6-THE "lRACLE November 13, 1974 Music highlights UC talent show REVIEWED BY LESLIE CRUTCHER Oracle Correspondent The acts at Campus Talent Weekend were paid $10 each to perform Most deserved at least ten times that amount ; some should have given back change. FELDMAN HANGER was excellent, with a professional demeanor that was not present in the other competition The set was tight and their sound was good. Experimenting com petently with tempos and har monies they gave a refreshing lift to some old favorites like "Love the One You're With" and "Motherless Child." Opening with an up-tempo original; "Younger than Star Trek," Feldman Hanger readied the audience for 30. minutes of in telligent, capable and tasteful music, sometimes bouncing, sometimes mellow, always good. Their style varies; the set included Marshall Tucker, CSN&Y and very good --ChicagQ, a heavy load for an acoustic group."possessed by the boogie spirit," was great on piano, and for a drummer he wasn't bad on guitar. "Clergyman Emergency" had the audience clapping bouncing and tapping with Esak, as well as joining in the chorus A boogie singalong takes talent. Esak has a good voice for boogie and blues, very low, soft and husky, that lends well to a mellow version of "Maybelline," even for just two verses His repertoire was good and surprising After so much boogie woogie, he switched to The Band's "Cripple Creek." ll was a good version ; but Esak had a cold and the yodels oozed into soft "woo woo" His best choice was "Love Potion No. 9," an excellent rendition of a good oldie that became another singalong after the first stanza. MAGGIE ZEH and BRUCE SHATKUN. also put in good performances. Zeh is A Folk Singer orthodox and unerring, with a \ beautiful voice and competent guitar playing. Her exclusive folk genre, though, was too restrictive; a touch of country or pop would have alleviated the sameness Shatkun was right : he's no singer, but he dia have .. some good choices. "Casey Jones" was the opener on guitar and then "Low Spark of High Heeled Boys" on piano Ap parently more able on piano, he shoulri stick with it. After exposure to so much musical ability, the lack of comical ability last weekend was appalling ALAN MANDELL'S claim to famt is Yamaha motorcycle imitations The idea was to relate a funny story and then imitate appropriate sounds; the product, though, was .many peculiar sounds with an imitation of a story added. The story lines were disjointed, and in many cases there was no story line, merely an explanatory sentence before the imitation. He does a good Spanish Guitar. Nellie Zamora opened the first set of the UC talent night Latin beat on guitar and in vocals. W1 I L chainsaw imitation, as well as a school bus ; but onomatopoeia should not stand alone, and neither should Mandell Another major disappointment was Suzanne Stevenson, a woman in thick makeup and a feather boa who sang favorites and showtunes from the '30s and '40s. One of her most notable characteristics was her inability to sing The music last weekend was good; the comedy atrocious for free, they say one can t complain But as an indication of the best comical talent on campus, students must be a somber crowd indeed I Weight W I Announces a NEW Meeting! I at University Square Mall I Community Room -]. C. Penney's I I Starts .Thursday I ; Nov. 14 1 I = for more information call 5 I i = .. (C.><; wICH(lflS .u10 uu ( GS t((O Tlu. O fWAIUIS 0' W(l(i,HI wdCH (lfl S = !ii1111111111111111111mmiiiiiii'iiiillunlii.l1iiliiii1iii'lil1iiil"i'ii1lliiiii'liii1iii1111111i111111111111111111111111ffi. Feldman Hanger, two of the many guitarists .. featured at the weekend talent program. WESTERN SIZZLIN STEAK HOUSE No. 12 Mon.-Sun. 11 to 11 To Go Order Service : 9712235 Stage Coach Broiled chopped sirloin steak bakedpotato or trench fries Luncheon Special Crossword Puzzle ACROSS 1. Linking device a, Barrel 12. Aardvark l4. Bitter drug 15.Common I 2. 3 12. S a 'I-lo 7 8 9 10 .ti 13 .,. 19 :LO dog :u 12 .. 2.3 '-'I l.S :Lio l.l 2.8 2.9 3o 31 32. 33 3'f JS' 16. Hasten 17. Warble 18. Compass point 3V 37 38 19 19. GU:l's name 20. That man 'tO 'fl 'f3 21. Hindu queen 23. Greek letter 25.Fresh .... If{. 'fol 'f9 S<> 28. Pale 30. Curved plank: naut. 32. Toward 33. Becloud 34. Bingo 36. College degree 37. Stop up 39. Grain 40. Before 42. Behold! :13. Ori the ocean 51 S2 I >B 44. Thus 46: Numbers 48. Cheer 51. Yearn for 53. Sea eagle 54. Distance measure Answer lo Puzzle 53 Slo 5, 55. Region 56. Unfastener 58. Microbe 5 _9. Bee's weapon DOWN 1. Arrived 2. Burden 3 Spoke 4. Animal friend 5. French "the" 6. Of racial groups 7 Check 8. Money 9. Foreigner 10. Offspring 11. Cask 13. Paper measures S't 57 19. Beast 22. Among 24. Except 26. Girl's name 27. Fleece 28. Ecclesiastic 29. Proximate 31. Long ago: archaic 35. Ripping 38. Motor lodge 39. Unable to 41. Ardent 45. Make believe 47. Cupid 49. Sheltered side 50. German "mister" 5L Droop 52. Anger 54. Humans 57. Yes: Span .. LARGE VARIETY OF BROILED SIRLOIN CUT DAILY from Sl .59 to 53.99 party reservations available West of USF on Fowler at 15th St. and 4240 W. Kennedy -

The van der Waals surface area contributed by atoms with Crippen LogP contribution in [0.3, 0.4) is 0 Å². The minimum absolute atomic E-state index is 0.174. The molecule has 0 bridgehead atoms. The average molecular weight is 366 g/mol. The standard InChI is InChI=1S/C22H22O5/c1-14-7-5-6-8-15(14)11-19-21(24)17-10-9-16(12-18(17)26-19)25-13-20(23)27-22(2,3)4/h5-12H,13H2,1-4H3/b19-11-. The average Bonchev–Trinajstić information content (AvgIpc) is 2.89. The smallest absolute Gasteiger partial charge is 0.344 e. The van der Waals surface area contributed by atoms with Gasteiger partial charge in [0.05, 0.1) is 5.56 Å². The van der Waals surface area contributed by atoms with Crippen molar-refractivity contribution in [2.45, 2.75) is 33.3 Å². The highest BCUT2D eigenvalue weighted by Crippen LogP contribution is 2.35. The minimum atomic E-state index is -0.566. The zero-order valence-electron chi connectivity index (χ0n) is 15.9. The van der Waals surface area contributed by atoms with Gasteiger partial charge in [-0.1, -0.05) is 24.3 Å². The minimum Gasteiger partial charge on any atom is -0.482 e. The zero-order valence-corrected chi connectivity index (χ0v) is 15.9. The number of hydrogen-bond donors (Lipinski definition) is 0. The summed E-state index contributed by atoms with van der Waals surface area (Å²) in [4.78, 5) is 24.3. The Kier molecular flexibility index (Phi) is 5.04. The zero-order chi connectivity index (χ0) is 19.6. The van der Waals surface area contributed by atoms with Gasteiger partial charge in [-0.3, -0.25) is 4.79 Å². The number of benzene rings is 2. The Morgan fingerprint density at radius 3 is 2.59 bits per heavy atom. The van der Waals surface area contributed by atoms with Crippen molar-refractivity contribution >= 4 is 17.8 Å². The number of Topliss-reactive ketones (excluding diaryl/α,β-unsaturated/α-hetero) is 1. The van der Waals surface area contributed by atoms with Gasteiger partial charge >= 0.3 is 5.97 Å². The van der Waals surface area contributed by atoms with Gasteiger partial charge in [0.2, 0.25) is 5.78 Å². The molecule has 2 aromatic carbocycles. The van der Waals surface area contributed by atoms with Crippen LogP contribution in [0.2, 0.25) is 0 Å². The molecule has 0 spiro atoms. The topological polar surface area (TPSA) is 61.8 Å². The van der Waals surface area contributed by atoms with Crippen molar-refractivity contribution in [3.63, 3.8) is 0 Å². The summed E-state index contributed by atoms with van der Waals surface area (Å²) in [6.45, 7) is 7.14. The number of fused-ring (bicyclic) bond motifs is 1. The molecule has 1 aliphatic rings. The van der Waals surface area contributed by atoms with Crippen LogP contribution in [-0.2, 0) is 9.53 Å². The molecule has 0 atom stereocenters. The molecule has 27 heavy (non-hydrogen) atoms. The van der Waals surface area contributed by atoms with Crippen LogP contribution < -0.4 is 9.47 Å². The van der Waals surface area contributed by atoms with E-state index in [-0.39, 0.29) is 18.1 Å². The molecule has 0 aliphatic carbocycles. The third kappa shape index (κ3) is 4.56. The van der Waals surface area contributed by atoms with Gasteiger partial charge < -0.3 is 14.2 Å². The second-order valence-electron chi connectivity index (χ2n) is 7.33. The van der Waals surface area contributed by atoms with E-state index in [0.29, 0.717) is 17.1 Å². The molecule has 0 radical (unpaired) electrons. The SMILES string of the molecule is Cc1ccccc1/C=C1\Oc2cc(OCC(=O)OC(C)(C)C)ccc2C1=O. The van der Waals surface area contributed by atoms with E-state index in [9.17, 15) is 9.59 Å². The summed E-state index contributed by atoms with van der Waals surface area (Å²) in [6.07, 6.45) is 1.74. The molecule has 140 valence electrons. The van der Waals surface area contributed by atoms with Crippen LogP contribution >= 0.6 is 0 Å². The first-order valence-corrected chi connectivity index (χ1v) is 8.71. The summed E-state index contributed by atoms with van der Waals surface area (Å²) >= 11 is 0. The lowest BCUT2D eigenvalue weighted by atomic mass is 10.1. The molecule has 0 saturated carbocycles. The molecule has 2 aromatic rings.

THE ORACLE -November 13, 1974 7 Slick reveals Airplane's influence Editor's Note: Jan Carter and Brett Palmer spoke with the controversial Grace Slick, after Jefferson Starship' s well received performance last Wednesday at Tampa's Curtis Hixon Hall The interview follows a brief history of the group BY JAN CARTER and BRETT PALMER Oracle Staff Writers Jefferson Airplane first took flight in the propelled by the acid fever of Haight Ashbury and held aloft by the sweet cannabis smoke their audiences always seemed to generate. Preaching the revolution, the Airplane, along with the Beatles and Stones, launched an era of free love and atypical values Their hit single, "White Rabbit," introduced AM radio to the heretofore unmentionable hallucinogenic drug and its ef fects. Acid rock was born and with it a new and freer generation of rock expression. But whether the Jeffersc ; m Airplane was in fluenced by their followers or their followers by them is in consequential; their impact was devastating, nevertheless. As the revolution mellowed and died, howevex, so did the Airplane. After the departure of lead vocalist Marty Balin, the group floated on the currents of past successes searching for new sources of energy. The Airplane finally scrapped, guitarist Jorma Kaukonen and bassist Jack Casady formed Hot Tuna along with violinist Poppa John Creach; drummer Spencer 0 OMEGA Dryden joined up with the New Riders of the Purpl e Sage Vocalists Grace Slick and Paul Kantner revised and revamped the stripped hull of their former group to form the Jefferson Starship. The Starship proved to be a machine composed of interchangeable parts,. drawing component musicians from Quicksilver and The Grateful Dead. Oracle: Are you into women's lib? Slick: I have been since I was born. But individually, I don't give a shit what other women do, as a matter of fact, they bore me 'cause th1!y aren' t educated and they aren't very funny. I like people who are funny Oracle: If there was one thing in the country you'd like to have happen, what would it be? Slick: An absolute monarchy with a communist parliament. Oracle: Why? Slick: Because it's interesting You've got both equality and you've got some kings and queens riding by in chariots .. with long nails and crowns. It's really ridiculous and I like that, a little show but have it equal for everybody at the same time. Oracle: Would you like to be queen? Slick: Why not? Everybody would for a while ... Or you can have an absolute monarchy in a line. The only trouble with that is, that you may have this great All N.A.S A astronauts, since the space program began, have worn Omega watches on their wrists. Ordi nary, every day jewelry store Omega Speedmaster chronographs. The kind anyone can buy. Every Omega, whether for an astronaut or conventional wear, is made to the most exacting standards to assure utmost dependability. We're proud to be an authorized Omega dealer because they make the best watches in this world, or any other. $235. 2-button, 4-dial Speedmaster wris t computer. Measures elapsed intervals o f hours minutes and seconds. Stainless steel case with matching brace;et. Water-resistant. Jacobs Fine Jewelers Since 1890 University Square Mall Tampa Also Jacksonville West Palm Beach Orlando Merritt Island Daytona Beach Come in, write or phone for fre e Omega style brochure. J, !;;.:: ... ; ..-:1$".Y.!i.'; t::t. '.A:U :;:f'"".".'. .. -... marvelous king and queen but the kid is a dud. So you might have to have it like a beauty pageant. Oracle: Did you feel any responsibility towards the people who were influenced by you? Slick: No, I didn't then but I do now. Because in the letters that I get the people can't even spell and stuff. And they thought we said you all go out and down 800 mic. 's a day of acid for a year, and nobody actually said that, but they thought we did We should have pulled back on it a little bit. I met a lot of people who are really crazy from having done that in the wrong circumstances Like you cannot take acid in the middle of Harlem I mean, okay, we, the Grateful Dead, whatever it is, the San Francisco business, everybody goes over to Marin County; wbich is beautiful. They take their clothes off and blah isn't this great the flowers growing everywhere, friends all around ... and everybody's all together and that's And then these four turkeys from the middle of Chicago down 800 mic 's of acid and go down town Chicago and wonder why they freak out. They don't kriow how powerful that drug is and what you're supposed to do with it. Oracle : Do you still consume drugs in the legendary propor tions attributed to you? Slick : Not when I'm singing at all, 'cause it messes it up Oracle: What is your favorite drug? Slick: Probably booze ... lt's not necessarily a favorite drug but it's the most commonly used drug and its also a lot easier to get and more reliable Like if you ask for '64 Dom Perignon or if you ask for Heinikens Beer kriow what you're getting. But if you ask for cocaine you don't know what the hell you're getting. I asked for some cocaine once and it was Ritalin. You can snort coke all night but you can t snort Ritalin all night. It'll tear your heart out the next morning. I damn near died from that stupid stuff .. .! don't like drugs that you can't. tell what's happening. I don't like street drugs anymore. Oracle: Would you like to do something with Marty Balin